The Black Sea is a dining institution on Snelling Avenue filled with memories. There was the time the owner’s wife told me I was beautiful. And there was that fateful day when the owner said the only words that he ever spoke to me, “We aren’t making tabbouleh anymore.” While things do change at the Black Sea—like the gyros suddenly being called “doner,” the lack of tabbouleh and the sweet couple passing the business down to the younger generation—one thing is for certain, you’ll always leave feeling satisfied. Your stomach will be filled and your mind will make room for another memory.
When first you walk into the Black Sea the first impression is that it’s not much to look at. There are about 10 tables, separated by hippie-like string curtains, an average-sized tv on the wall, an exposed kitchen and a single person restroom, but what more do you need?
Despite the slight menu changes, some of the original staples have survived like the Meze Platter. The Meze is an appetizer that features homemade hummus, kalamata olives, exceptional chunks of feta cheese, grape leaves and falafel on a nest of delicious greens, onions, tomatoes, fresh lemon slices and of course, pita bread. The platter is ordered as per how many people will partake. During my still-a-vegetarian years, I often ordered the Meze for two and a Turkish salad and left completely stuffed. Whether you are a vegetarian or not, it’s fun to take a tiny slab of pita bread and construct a mountain a-top it with the ingredients in this dish.
I’ve been to the Black Sea with many different people, but this time I brought my boyfriend. Normally he eats like a chubby 5-year-old on a binge—Poptarts, Reese’s cereal and Kraft singles are his daily food groups. When we eat out he orders burgers or steak with ketchup, but when we arrived today he said, “I want that falafel.” After a few more minutes of ordering deliberation he said, “Wait, that falafel stuff isn’t meat?” He decided on the Black Sea Mixed Doner, sandwich instead, which is a pita filled with chicken, beef and lamb meat.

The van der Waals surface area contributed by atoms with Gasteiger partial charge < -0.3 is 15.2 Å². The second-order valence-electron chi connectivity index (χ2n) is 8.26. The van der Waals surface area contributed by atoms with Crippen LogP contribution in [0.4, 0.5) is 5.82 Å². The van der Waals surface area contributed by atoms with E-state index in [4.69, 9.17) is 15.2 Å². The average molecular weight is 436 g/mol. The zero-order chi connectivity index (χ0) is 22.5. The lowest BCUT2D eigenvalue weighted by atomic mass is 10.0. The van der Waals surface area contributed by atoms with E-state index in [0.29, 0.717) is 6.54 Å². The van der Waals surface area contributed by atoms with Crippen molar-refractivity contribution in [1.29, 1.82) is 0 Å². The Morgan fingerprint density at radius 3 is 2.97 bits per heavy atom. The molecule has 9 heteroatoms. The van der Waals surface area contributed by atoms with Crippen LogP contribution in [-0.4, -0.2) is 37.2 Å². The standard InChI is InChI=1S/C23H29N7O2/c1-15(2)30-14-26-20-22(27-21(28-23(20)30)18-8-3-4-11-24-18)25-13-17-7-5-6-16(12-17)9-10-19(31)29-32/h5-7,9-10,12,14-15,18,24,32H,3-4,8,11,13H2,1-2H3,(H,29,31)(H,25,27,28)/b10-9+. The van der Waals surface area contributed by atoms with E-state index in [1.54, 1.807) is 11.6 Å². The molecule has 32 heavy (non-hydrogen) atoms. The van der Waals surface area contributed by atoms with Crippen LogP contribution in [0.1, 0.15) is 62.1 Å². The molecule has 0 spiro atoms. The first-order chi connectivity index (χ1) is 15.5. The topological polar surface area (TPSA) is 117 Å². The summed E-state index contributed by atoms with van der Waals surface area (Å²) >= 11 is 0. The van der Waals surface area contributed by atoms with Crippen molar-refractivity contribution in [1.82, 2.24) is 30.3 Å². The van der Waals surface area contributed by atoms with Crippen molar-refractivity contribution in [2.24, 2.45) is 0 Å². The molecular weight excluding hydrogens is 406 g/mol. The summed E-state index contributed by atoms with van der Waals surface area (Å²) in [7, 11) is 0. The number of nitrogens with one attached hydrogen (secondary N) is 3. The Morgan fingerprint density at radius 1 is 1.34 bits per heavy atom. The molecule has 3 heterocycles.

When the doner arrived meat was pouring out of it. I plucked out meaty morsels and as I devoured them I started to hate myself for ever having had still-a-vegetarian years. It wasn’t only the mixture of meats that delighted my palate, but the spices used to cook the meat and the fact that my boyfriend could not figure out how to pick it up. You know a sandwich is good when it defeats a 6’6” man.
After I used up half the bottle of tzatzki sauce that still comes along with every meal, I cleaned up the rest of my plate and asked the young man in charge what sort of lettuce they used. “I don’t know,” he said with a smile. His ignorance didn’t strike me as neglectful of the business, but friendly and kind and most of all, honest. These qualities reminded me why I always come back, while the waitstaff and those in the kitchen area may not say much, they are good people and again, what more do you need? We paid our check and walked past the other diners, and for the first time during our visit I realized that the place was full despite it being the mid-afternoon. As we walked past the threshold I already was planning my next visit and filing away in my mind this visit as, “The time Josh thought falafel was meat.”
Later we were visiting with friends who live nearby. When one of them had asked where we ate lunch I had told them the Black Sea. “I heard it’s not as good now that Ali and his wife passed it on to their nephews,” my friend said. I responded from my blissfully full state on the couch, “It’s just as good as it’s always been.”
The Black Sea in St. Paul is open:
Monday through Saturday from 11 a.m. to 9 p.m.
Other items of delicious note not mentioned above include:
- Spinach Borek
Emily Urness earned an MFA in Creative Writing from the University of British Columbia (2011). She has taught writing at various locations in Minnesota including at the Loft Literary Center. She has also worked as an editorial staff member for literary journals. Currently, she works as an editor. She writes an intermittent humor column on women’s issues for Your Box Club. Her chapbook Self Help Attempts was published by Red Bird Chapbooks (2013). She is gearing up to shop around her first full-length memoir. And, she was recently awarded a McKnight Established Artist grant and is a finalist for the 2013-2014 Loft Mentorship Series. Find her at emilyurness.com.